Augmentative and alternative communication intervention in children with traumatic brain injury and spinal cord injury
Children and youth who sustain a traumatic brain injury (TBI) and/or spinal cord injury (SCI) may have temporary or permanent disabilities that affect their speech, language and communication abilities. Having a way to communicate can help reduce children’s confusion and anxiety, as well as enable them to participate more actively in the rehabilitation process and thus, recover from their injuries. In addition, effective communication with family, care staff, peers, teachers and friends is essential to long-term recovery and positive outcomes for children with TBI and SCI as they are integrated back into their communities. This article describes how rehabilitation teams can use augmentative and alternative communication (AAC) and assistive technologies (AT) to support the communication of children recovering from TBI and SCI over time.
<p><p>from the <a href=”Journal” _mce_href=”http://iospress.metapress.com/content/r356165877796720/”><em>Journal”>http://iospress.metapress.com/content/r356165877796720/”><em>Journal of Pediatric Rehabilitation Medicine</em></a></p>
The purpose of this article is to provide a current review of language functioning and deficits following traumatic brain injury (TBI), specifically among the pediatric population. This paper will: (a) outline the manner in which these deficits may impede functioning across environments; (b) review methods of assessing language functioning within this population; and (c) discuss empirically supported interventions to address noted language deficits as they present in pediatric TBI.
Objective: To describe the development of a functional communication assessment. A secondary aim is to illustrate a process for identifying functional communication outcomes in clients with traumatic brain injury (TBI). The TBI Index for Social and Vocational Communication Outcomes (SAVCO) is designed to identify limitations to everyday communication activities that may present following TBI. It was constructed by anchoring communication activities derived from studies within New Zealand into an internationally recognised theoretical construct, the International Classification of Functioning, Disability and Health (ICF). Four key principles: authenticity of the items, attention to context, collaboration and transparency, underpin the assessment. Main outcomes: The article describes the process of developing a TBI measure that is authentic to an intended population. It provides a preliminary description of the SAVCO, its different constructs and the rationale for their inclusion. The SAVCO is an assessment that highlights everyday activities that are relevant targets for intervention for the individual. The client’s performance on the identified activities is explored according to the efficiency and manner of executing the activity. The scope and level of the activity are also determined. Conclusions: The development of the SAVCO illustrates a process for identifying relevant and important functional communication activity items and promotes the use of the ICF framework and rating scales. The preliminary findings suggest that the SAVCO has clinical relevance providing speech–language therapists with a functional communication assessment that leads to the identification and measurement of client-centred therapy outcomes.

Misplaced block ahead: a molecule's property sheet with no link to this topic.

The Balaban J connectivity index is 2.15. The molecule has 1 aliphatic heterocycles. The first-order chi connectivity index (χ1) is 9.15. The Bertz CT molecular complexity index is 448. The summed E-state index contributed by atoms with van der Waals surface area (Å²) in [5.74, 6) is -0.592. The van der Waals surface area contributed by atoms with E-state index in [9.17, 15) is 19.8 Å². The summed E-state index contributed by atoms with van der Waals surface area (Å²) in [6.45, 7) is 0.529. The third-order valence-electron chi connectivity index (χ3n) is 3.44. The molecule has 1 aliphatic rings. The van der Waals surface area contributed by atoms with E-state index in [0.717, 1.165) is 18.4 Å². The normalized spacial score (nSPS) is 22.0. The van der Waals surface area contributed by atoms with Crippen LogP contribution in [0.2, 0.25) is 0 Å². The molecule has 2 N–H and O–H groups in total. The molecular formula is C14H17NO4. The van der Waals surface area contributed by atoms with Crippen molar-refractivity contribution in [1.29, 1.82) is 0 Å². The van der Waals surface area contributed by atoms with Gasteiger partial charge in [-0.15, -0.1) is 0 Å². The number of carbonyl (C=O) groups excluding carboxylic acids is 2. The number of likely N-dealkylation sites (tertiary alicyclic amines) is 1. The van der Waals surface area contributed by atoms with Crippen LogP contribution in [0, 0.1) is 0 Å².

from Brain Impairment